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1. Introduction

The development of a new drug is an extremely laborious and time-consuming process. Thus, quite early on, computer methods have been used to further an understanding of the interactions of a drug with its receptor. Molecular modelling and rational drug design have become indispensable tools for the development of a new drug [1]. Recently, combinatorial chemistry and high-throughput screening have been introduced in order to speed up the drug development process. These methods produce massive amounts of data that have to be analyzed in an efficient manner in order to make best use of these novel methods. We will show here that self-organizing neural networks, such as the one introduced by Kohonen [2], can be used both in rational drug design and in combinatorial chemistry.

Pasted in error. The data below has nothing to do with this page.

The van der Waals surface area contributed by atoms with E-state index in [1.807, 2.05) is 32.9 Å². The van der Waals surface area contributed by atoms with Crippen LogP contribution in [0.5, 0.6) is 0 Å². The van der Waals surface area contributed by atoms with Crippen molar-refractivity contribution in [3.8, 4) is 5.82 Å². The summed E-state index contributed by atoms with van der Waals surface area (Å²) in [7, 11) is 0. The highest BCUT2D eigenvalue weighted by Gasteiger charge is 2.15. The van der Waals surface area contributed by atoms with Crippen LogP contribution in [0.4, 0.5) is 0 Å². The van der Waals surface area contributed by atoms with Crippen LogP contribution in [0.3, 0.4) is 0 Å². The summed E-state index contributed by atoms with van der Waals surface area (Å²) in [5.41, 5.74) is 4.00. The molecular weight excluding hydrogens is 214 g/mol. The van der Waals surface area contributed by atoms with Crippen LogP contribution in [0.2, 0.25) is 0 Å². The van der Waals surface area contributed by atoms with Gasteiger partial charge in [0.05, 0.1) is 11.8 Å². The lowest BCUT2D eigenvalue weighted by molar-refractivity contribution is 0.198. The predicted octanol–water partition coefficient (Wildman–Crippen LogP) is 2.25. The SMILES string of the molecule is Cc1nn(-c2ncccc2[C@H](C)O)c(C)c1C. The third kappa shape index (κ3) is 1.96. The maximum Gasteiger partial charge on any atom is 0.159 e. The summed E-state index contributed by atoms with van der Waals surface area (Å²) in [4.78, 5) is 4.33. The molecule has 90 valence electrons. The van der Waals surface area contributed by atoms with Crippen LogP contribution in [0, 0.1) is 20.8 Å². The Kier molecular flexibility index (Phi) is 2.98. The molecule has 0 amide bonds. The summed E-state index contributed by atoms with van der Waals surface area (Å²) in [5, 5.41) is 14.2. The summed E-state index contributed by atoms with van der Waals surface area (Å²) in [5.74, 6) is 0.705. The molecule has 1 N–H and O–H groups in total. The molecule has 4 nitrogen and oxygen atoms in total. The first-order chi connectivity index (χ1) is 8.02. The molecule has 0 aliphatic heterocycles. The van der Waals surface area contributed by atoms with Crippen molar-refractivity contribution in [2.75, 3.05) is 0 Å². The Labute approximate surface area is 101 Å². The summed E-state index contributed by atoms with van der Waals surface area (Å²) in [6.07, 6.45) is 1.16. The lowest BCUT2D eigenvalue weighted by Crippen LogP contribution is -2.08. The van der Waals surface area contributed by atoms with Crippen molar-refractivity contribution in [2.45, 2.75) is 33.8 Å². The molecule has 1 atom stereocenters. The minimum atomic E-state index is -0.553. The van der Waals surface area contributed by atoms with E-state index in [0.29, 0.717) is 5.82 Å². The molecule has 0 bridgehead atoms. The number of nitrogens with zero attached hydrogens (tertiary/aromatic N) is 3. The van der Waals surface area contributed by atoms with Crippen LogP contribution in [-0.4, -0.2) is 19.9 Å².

The application of neural networks in chemistry has increased dramatically in recent years [3]-[5]. In a Kohonen neural network (KNN), the artificial neurons self-organize in an unsupervised learning process and, thus, can be used to generate topological feature maps. It will be shown here that this potential can be utilized to analyze the shape and surface properties of those three-dimensional objects responsible for biological activity, molecules.
In these applications, there is a one-to-one mapping of a single molecule into a single Kohonen network. However, a Kohonen network can also be used for the analysis of datasets of molecules, where several molecules are simultaneously mapped into one Kohonen network. In order to make full use of the potential of self-organizing networks, novel representations of molecular structures have been developed. These methods can be put into a clear hierarchy, starting from molecular topology going all the way to molecular surfaces. They do not only encode structural information, but also information on the properties of atoms or of molecular surfaces.

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Johann.Gasteiger@chemie.uni-erlangen.de